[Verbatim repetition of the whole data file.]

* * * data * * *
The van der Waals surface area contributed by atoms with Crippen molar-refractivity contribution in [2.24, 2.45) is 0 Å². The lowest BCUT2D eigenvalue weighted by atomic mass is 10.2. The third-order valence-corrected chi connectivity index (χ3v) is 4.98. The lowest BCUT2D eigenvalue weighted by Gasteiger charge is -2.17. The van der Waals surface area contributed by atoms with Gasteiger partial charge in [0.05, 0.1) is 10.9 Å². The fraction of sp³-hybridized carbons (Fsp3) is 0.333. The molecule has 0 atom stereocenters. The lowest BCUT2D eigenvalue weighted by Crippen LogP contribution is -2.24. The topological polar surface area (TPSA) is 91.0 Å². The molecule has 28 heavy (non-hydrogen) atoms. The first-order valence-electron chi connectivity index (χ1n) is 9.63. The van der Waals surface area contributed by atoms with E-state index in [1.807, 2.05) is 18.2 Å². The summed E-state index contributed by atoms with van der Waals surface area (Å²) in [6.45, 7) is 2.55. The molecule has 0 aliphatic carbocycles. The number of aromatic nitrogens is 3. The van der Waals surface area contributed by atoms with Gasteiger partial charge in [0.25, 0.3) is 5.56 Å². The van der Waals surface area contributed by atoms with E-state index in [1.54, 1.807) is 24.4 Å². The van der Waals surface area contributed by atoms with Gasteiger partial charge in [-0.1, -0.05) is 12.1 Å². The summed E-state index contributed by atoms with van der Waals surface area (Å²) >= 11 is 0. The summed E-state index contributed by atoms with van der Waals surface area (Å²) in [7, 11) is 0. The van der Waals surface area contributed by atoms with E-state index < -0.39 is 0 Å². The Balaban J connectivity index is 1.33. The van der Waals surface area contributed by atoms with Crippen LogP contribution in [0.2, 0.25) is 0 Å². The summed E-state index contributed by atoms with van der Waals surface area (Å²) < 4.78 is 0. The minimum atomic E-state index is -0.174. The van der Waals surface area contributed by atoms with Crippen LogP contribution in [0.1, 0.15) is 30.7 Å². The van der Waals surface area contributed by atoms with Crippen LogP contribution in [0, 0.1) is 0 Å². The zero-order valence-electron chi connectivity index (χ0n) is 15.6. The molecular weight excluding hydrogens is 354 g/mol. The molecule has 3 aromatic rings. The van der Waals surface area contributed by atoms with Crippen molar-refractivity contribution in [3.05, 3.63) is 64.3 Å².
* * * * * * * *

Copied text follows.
The van der Waals surface area contributed by atoms with Crippen molar-refractivity contribution in [2.24, 2.45) is 0 Å². The lowest BCUT2D eigenvalue weighted by atomic mass is 10.2. The third-order valence-corrected chi connectivity index (χ3v) is 4.98. The lowest BCUT2D eigenvalue weighted by Gasteiger charge is -2.17. The van der Waals surface area contributed by atoms with Gasteiger partial charge in [0.05, 0.1) is 10.9 Å². The fraction of sp³-hybridized carbons (Fsp3) is 0.333. The molecule has 0 atom stereocenters. The lowest BCUT2D eigenvalue weighted by Crippen LogP contribution is -2.24. The topological polar surface area (TPSA) is 91.0 Å². The molecule has 28 heavy (non-hydrogen) atoms. The first-order valence-electron chi connectivity index (χ1n) is 9.63. The van der Waals surface area contributed by atoms with E-state index in [1.807, 2.05) is 18.2 Å². The summed E-state index contributed by atoms with van der Waals surface area (Å²) in [6.45, 7) is 2.55. The molecule has 0 aliphatic carbocycles. The number of aromatic nitrogens is 3. The van der Waals surface area contributed by atoms with Gasteiger partial charge in [0.25, 0.3) is 5.56 Å². The van der Waals surface area contributed by atoms with E-state index in [1.54, 1.807) is 24.4 Å². The van der Waals surface area contributed by atoms with Gasteiger partial charge in [-0.1, -0.05) is 12.1 Å². The summed E-state index contributed by atoms with van der Waals surface area (Å²) >= 11 is 0. The summed E-state index contributed by atoms with van der Waals surface area (Å²) in [7, 11) is 0. The van der Waals surface area contributed by atoms with E-state index < -0.39 is 0 Å². The Balaban J connectivity index is 1.33. The van der Waals surface area contributed by atoms with Crippen LogP contribution in [0.2, 0.25) is 0 Å². The summed E-state index contributed by atoms with van der Waals surface area (Å²) < 4.78 is 0. The minimum atomic E-state index is -0.174. The van der Waals surface area contributed by atoms with Crippen LogP contribution in [0.1, 0.15) is 30.7 Å². The van der Waals surface area contributed by atoms with Crippen LogP contribution in [0, 0.1) is 0 Å². The zero-order valence-electron chi connectivity index (χ0n) is 15.6. The molecular weight excluding hydrogens is 354 g/mol. The molecule has 3 aromatic rings. The van der Waals surface area contributed by atoms with Crippen molar-refractivity contribution in [3.05, 3.63) is 64.3 Å².